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Evidence-Based Complementary and Alternative Medicine
Volume 2013, Article ID 485272, 7 pages
Review Article

Treatment of Fibromyalgia Syndrome: Recommendations of Recent Evidence-Based Interdisciplinary Guidelines with Special Emphasis on Complementary and Alternative Therapies

1Department of Rheumatology, Tel Aviv Sourasky Medical Center, 64239 Tel Aviv, Israel
2Division of Rheumatology, Alan Edwards Pain Management Unit, McGill University Health Centre, Canada
3Department of Medicine, H. Soroka Medical Center, 84101 Beer Sheva, Israel
4Edwards Pain management Unit, McGill University Health Centre, Canada H3G 1A4
5Department of Neurology, Universitätsklinikum Würzburg, 81865 Würzburg, Germany
6Department Internal Medicine I, Klinikum Saarbrücken, 66119 Saarbrücken, Germany
7Department of Psychosomatic Medicine and Psychotherapy, Technische Universität München, München, 90780 Würzburg, Germany

Received 9 April 2013; Accepted 1 October 2013

Academic Editor: Jost Langhorst

Copyright © 2013 Jacob Ablin et al. This is an open access article distributed under the Creative Commons Attribution License, which permits unrestricted use, distribution, and reproduction in any medium, provided the original work is properly cited.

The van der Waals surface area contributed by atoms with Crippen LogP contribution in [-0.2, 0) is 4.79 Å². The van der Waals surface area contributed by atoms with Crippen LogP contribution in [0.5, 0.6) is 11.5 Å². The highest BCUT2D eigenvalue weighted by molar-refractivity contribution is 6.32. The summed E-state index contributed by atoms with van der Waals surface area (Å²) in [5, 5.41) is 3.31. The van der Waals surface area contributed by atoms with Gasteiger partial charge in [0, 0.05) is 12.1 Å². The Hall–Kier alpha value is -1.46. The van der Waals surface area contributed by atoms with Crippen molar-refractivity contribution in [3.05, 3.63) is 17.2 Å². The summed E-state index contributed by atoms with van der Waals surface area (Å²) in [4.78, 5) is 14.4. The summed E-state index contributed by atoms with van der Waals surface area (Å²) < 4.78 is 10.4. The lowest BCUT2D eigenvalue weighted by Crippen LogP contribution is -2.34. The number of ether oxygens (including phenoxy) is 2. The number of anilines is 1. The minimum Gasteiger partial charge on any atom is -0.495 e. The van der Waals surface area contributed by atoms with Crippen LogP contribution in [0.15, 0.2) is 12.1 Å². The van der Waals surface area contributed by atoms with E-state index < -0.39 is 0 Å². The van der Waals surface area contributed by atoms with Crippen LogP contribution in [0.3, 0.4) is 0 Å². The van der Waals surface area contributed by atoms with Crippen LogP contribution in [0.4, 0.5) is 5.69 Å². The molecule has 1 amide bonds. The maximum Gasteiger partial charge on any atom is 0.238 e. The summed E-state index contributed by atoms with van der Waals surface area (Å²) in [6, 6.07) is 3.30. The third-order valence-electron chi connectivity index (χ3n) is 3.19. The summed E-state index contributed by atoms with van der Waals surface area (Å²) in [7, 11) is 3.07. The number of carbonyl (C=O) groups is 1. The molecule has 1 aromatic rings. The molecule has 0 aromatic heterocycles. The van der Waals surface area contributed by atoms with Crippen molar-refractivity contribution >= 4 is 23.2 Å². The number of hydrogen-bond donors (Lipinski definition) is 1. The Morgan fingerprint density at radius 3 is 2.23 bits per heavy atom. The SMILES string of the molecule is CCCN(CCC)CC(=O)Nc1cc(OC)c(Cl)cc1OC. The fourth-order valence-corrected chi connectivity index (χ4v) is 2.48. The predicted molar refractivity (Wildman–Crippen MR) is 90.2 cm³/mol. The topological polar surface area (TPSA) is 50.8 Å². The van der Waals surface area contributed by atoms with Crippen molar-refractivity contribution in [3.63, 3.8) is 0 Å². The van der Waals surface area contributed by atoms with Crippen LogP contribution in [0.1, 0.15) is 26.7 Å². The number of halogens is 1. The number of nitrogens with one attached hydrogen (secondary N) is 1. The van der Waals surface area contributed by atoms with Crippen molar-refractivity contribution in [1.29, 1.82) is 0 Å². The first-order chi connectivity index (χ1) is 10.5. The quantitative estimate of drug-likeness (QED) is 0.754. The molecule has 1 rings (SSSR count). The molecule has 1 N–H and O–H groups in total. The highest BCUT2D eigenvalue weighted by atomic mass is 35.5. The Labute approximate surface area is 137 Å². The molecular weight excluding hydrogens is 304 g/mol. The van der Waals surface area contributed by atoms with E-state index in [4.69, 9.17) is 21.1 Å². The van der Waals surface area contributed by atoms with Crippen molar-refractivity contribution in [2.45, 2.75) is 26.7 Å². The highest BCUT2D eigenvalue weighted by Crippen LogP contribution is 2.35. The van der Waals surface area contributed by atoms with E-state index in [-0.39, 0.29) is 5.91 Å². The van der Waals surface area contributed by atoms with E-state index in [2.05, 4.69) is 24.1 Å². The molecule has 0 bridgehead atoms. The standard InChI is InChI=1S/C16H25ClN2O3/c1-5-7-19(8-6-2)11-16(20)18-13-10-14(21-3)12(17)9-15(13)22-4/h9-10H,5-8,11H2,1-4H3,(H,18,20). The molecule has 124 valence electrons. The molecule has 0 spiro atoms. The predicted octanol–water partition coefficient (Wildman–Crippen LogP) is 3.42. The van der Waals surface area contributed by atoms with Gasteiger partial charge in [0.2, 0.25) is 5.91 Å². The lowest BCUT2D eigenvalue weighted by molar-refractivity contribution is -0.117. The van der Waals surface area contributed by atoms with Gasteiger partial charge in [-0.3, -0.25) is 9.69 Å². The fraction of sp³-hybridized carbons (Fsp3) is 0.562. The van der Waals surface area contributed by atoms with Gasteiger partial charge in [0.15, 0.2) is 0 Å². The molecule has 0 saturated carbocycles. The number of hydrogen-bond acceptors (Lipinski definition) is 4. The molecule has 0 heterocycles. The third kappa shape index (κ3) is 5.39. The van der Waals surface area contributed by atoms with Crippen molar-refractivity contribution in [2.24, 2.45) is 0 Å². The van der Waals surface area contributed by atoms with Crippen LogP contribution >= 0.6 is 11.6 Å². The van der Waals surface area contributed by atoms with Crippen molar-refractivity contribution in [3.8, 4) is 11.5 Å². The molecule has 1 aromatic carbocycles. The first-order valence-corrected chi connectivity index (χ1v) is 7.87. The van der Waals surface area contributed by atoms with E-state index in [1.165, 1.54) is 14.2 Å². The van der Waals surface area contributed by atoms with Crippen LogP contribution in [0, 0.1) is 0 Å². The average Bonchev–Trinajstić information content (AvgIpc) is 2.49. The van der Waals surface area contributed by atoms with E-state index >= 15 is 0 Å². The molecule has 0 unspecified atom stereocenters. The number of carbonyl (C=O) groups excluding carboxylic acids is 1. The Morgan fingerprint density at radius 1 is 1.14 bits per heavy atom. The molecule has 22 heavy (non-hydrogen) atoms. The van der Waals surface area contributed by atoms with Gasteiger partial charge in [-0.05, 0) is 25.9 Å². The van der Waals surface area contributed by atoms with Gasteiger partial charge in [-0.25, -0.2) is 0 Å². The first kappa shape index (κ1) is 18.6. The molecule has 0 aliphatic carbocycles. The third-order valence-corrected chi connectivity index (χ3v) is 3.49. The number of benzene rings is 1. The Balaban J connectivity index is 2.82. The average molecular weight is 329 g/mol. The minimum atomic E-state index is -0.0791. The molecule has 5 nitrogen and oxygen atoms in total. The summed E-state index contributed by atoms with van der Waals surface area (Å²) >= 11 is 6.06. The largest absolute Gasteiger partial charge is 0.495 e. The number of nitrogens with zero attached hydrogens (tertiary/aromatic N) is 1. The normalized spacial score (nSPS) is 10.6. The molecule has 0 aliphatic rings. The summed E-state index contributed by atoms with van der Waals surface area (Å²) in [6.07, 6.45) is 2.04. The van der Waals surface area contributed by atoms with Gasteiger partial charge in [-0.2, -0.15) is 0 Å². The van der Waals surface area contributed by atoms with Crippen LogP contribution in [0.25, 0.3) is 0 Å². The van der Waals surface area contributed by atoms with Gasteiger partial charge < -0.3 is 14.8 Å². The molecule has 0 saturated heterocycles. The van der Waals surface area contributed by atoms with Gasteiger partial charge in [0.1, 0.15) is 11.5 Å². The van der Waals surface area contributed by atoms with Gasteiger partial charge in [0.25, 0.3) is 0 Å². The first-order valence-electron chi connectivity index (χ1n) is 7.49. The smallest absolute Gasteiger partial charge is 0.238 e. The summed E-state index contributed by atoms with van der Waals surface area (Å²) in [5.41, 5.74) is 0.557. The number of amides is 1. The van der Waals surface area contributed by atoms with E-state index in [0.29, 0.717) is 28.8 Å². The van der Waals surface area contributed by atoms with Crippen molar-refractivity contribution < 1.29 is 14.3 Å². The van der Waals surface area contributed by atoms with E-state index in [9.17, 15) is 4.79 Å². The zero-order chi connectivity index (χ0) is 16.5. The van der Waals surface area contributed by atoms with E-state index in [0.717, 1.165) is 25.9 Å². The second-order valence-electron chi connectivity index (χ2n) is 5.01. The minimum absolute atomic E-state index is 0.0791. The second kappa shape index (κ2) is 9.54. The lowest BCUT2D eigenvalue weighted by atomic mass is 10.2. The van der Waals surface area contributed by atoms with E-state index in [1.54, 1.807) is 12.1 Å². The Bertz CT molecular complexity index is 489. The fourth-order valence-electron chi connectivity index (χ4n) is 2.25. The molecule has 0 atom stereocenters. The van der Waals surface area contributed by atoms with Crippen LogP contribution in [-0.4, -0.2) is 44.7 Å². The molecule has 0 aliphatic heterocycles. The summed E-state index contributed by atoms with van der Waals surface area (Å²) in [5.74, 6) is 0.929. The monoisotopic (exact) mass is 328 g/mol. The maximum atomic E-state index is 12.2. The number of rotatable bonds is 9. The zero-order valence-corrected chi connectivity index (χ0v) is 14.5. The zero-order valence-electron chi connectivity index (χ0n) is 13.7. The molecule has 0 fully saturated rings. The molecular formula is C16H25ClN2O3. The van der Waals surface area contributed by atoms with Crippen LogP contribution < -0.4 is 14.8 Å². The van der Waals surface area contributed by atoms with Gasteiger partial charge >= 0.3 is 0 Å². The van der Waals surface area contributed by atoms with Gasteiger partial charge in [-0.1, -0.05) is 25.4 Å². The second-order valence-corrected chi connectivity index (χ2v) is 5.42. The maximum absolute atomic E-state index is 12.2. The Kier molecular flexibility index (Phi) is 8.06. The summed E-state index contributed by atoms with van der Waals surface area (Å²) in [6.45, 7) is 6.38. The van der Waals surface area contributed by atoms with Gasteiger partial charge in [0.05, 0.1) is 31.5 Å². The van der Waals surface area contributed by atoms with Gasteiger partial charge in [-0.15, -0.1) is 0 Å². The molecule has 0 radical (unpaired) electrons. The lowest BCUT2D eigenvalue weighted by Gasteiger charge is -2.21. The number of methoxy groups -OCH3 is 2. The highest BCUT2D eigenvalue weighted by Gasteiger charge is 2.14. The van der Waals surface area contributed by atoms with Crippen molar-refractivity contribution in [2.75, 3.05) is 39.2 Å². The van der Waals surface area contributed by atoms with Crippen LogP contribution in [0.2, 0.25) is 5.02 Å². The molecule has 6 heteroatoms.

Objective. Current evidence indicates that there is no single ideal treatment for fibromyalgia syndrome (FMS). First choice treatment options remain debatable, especially concerning the importance of complementary and alternative medicine (CAM) treatments. Methods. Three evidence-based interdisciplinary guidelines on FMS in Canada, Germany, and Israel were compared for their first choice and CAM-recommendations. Results. All three guidelines emphasized a patient-tailored approach according to the key symptoms. Aerobic exercise, cognitive behavioral therapy, and multicomponent therapy were first choice treatments. The guidelines differed in the grade of recommendation for drug treatment. Anticonvulsants (gabapentin, pregabalin) and serotonin noradrenaline reuptake inhibitors (duloxetine, milnacipran) were strongly recommended by the Canadian and the Israeli guidelines. These drugs received only a weak recommendation by the German guideline. In consideration of CAM-treatments, acupuncture, hypnosis/guided imagery, and Tai Chi were recommended by the German and Israeli guidelines. The Canadian guidelines did not recommend any CAM therapy. Discussion. Recent evidence-based interdisciplinary guidelines concur on the importance of treatment tailored to the individual patient and further emphasize the need of self-management strategies (exercise, and psychological techniques).